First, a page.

Friday, May 23, 2008

Bill would allow oil drilling in Alaska

Bartlett changes direction, wants to open 2,000 acres of national wildlife refuge

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Long an opponent to drilling for oil in the Arctic National Wildlife Refuge, U.S. Rep. Roscoe G. Bartlett has cosponsored legislation that would allow for oil and natural gas production there.

‘‘I have resisted drilling in ANWR because I believe that these oil reserves are like money in the bank that is yielding huge interest rates,” Bartlett said in a statement. ‘‘I don’t think you ought to rush to the bank and pull it out and spend it.”

But now Bartlett supports a bill to use the federal share of the Arctic drilling to invest in alternative and renewable sources of energy.

‘‘Of course, it is impossible to drill without some environmental impact,” Bartlett said. ‘‘However, I have been to ANWR. I am convinced that the environmental impact will be minimal.”

Oil companies have sought the right to drill on the federal lands for decades.

U.S. Rep. Don Young (R-Alaska), the ranking member of the House Natural Resources Committee, introduced the American Energy Independence and Price Reduction Act with Bartlett (R-Dist. 6).

The bill would open 2,000 acres of ANWR so that within five years, the region would produce 1 million barrels of oil per day. A Bartlett news release called the restrictions placed on development the ‘‘strictest ... ever to be applied to a development project.” It also would create a coastal impact aid fund.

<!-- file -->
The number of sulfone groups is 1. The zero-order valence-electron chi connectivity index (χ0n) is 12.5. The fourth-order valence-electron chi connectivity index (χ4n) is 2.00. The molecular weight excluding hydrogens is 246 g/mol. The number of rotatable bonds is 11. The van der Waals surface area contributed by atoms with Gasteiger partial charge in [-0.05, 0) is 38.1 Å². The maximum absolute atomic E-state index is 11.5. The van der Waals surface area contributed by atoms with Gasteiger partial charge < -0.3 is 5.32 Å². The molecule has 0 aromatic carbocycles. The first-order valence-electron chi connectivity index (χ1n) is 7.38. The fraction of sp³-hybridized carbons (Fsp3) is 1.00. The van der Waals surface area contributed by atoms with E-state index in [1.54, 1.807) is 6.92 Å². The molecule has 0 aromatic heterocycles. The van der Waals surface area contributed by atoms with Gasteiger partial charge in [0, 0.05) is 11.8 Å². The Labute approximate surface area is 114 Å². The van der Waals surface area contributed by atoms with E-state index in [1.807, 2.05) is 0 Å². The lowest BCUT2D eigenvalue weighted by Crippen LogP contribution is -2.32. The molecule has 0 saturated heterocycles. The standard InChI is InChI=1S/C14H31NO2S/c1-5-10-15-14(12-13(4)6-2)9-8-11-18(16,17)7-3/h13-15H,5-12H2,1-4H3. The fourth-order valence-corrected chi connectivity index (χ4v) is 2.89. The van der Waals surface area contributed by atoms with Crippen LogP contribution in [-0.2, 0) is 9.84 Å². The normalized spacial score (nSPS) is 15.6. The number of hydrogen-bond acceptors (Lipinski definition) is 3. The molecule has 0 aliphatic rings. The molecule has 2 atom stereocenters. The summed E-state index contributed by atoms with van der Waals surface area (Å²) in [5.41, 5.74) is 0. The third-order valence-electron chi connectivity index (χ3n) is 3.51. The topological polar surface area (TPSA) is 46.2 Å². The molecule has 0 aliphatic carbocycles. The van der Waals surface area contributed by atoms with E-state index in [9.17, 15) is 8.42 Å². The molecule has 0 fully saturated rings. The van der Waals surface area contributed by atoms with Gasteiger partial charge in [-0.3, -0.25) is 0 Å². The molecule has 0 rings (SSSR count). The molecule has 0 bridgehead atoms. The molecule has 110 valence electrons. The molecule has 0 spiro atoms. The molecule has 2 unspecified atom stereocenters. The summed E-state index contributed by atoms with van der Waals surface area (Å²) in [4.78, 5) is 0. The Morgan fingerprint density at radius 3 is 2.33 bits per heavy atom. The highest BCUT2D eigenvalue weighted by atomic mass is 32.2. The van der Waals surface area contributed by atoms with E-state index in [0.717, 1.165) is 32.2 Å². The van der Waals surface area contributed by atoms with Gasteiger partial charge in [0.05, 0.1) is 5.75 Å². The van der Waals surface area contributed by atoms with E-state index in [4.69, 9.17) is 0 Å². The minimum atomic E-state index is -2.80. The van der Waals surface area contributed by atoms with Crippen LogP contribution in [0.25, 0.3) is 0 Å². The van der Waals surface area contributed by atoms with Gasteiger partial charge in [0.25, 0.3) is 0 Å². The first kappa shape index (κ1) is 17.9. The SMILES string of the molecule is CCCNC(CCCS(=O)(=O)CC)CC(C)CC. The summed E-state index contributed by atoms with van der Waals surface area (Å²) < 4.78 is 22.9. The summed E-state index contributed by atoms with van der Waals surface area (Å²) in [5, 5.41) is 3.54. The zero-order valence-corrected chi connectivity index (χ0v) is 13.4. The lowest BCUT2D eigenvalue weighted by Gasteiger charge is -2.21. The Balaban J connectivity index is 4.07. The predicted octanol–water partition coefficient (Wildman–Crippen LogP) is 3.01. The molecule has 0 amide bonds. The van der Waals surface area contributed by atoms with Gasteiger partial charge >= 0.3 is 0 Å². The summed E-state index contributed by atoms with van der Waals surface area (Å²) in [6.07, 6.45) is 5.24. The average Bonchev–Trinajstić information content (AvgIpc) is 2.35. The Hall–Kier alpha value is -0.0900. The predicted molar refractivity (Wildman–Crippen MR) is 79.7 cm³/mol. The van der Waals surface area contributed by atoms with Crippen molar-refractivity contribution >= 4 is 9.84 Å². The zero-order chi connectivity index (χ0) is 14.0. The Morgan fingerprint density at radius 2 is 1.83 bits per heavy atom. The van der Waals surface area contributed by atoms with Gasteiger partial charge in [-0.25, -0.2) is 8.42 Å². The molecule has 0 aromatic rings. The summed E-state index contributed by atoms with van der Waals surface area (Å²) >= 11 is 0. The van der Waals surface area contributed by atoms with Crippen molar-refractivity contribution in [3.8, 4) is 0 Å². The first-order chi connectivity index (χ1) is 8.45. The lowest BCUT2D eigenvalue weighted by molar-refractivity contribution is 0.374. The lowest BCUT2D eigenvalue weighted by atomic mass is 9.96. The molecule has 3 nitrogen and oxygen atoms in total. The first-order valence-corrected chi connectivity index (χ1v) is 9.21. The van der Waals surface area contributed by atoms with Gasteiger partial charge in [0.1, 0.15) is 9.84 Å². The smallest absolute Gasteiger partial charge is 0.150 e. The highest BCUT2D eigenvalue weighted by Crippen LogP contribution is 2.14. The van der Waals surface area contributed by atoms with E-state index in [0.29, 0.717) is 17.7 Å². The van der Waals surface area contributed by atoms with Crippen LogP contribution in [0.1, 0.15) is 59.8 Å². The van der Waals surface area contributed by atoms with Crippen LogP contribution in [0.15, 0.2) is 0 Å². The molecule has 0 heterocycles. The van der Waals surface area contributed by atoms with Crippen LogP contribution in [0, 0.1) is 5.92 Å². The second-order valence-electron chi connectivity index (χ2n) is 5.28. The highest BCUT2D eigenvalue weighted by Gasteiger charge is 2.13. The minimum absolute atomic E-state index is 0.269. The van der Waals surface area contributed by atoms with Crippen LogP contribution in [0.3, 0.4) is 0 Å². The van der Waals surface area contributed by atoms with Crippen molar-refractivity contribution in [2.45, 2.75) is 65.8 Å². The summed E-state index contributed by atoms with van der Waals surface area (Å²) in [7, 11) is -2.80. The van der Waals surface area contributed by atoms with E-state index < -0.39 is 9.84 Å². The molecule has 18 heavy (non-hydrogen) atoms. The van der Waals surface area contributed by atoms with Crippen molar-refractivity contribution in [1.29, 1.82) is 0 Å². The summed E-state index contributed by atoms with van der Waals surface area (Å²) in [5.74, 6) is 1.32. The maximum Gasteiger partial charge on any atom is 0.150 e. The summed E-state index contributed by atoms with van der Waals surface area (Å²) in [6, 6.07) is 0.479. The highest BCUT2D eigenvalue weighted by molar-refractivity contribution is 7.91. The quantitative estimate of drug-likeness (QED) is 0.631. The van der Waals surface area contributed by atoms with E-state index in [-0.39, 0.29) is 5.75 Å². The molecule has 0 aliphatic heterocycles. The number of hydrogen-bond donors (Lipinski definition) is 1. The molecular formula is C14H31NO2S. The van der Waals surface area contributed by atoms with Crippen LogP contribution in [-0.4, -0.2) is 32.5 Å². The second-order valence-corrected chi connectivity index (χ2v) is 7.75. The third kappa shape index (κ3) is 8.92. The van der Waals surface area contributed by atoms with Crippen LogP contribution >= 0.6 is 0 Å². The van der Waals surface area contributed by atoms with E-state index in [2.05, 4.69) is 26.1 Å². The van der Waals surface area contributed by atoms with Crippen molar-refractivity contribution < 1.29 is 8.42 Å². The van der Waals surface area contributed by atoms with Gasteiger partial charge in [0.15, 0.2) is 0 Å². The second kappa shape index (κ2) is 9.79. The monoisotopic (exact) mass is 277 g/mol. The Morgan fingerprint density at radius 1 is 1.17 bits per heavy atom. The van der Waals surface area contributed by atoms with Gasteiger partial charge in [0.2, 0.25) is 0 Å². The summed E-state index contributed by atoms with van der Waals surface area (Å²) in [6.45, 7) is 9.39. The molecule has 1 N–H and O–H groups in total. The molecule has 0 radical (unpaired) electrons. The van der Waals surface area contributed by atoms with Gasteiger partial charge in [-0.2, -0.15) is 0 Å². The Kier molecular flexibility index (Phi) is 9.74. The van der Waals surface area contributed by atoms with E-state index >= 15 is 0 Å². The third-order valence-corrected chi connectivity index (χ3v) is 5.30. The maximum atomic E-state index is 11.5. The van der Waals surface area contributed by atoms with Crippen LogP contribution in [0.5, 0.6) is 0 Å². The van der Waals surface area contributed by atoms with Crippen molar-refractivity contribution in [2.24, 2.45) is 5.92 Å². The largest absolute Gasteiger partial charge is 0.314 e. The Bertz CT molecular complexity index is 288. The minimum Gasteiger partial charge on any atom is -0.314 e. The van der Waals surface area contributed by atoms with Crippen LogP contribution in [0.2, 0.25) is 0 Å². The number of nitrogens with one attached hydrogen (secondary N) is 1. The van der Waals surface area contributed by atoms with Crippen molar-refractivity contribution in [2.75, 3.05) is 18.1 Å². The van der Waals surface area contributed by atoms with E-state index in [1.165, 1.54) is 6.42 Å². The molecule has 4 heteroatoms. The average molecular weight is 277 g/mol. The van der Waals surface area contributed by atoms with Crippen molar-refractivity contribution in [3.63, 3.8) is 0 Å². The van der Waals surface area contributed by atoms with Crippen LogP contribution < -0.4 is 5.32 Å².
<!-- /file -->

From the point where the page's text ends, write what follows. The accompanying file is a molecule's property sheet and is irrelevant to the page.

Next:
The proceeds from the drilling would pay for an alternative energy trust fund that would pay for a range of new energy technology including biomass grants, cellulose fuels, clean coal power, solar and wind power, and geothermal.

Bartlett’s decision comes as AAA Mid-Atlantic projects a slight decrease in the number of Marylanders traveling during the Memorial Day holiday. The organization estimates that more than 713,500 Marylanders — about 11 percent of the state — will travel at least 50 miles from home over the weekend. Last year, the figure was 0.9 percent higher.

U.S. Sen. Benjamin L. Cardin (D) of Pikesville criticized oil company executives Wednesday for making record profits at the expense of the nation’s economy.

‘‘I would not deny a profit-making company from making a reasonable profit, but we clearly are in the midst of a national crisis,” Cardin said in a statement. ‘‘I would like to see a greater urgency from our leaders in the energy sector, as Americans, to do what is right for our country and not just their bottom line.”

In Maryland, gas prices have jumped to an average of $3.79 for regular and $4.13 for premium. Cardin notes that since President George W. Bush, a former oil company executive, took office in 2001, gas prices have increased 150 percent.

The five major oil companies recorded profits of more than $103 billion last year.

Cardin cosponsored the Consumer-First Energy Act to ‘‘punish price gouging and eliminate unnecessary tax breaks for oil and gas companies,” he said.

Still, don’t look for relief at the pump. The International Energy Agency in Paris is predicting that future oil supplies will be far tighter than demand, which will drive up the price per barrel. Forecasters predict $200 per barrel next year.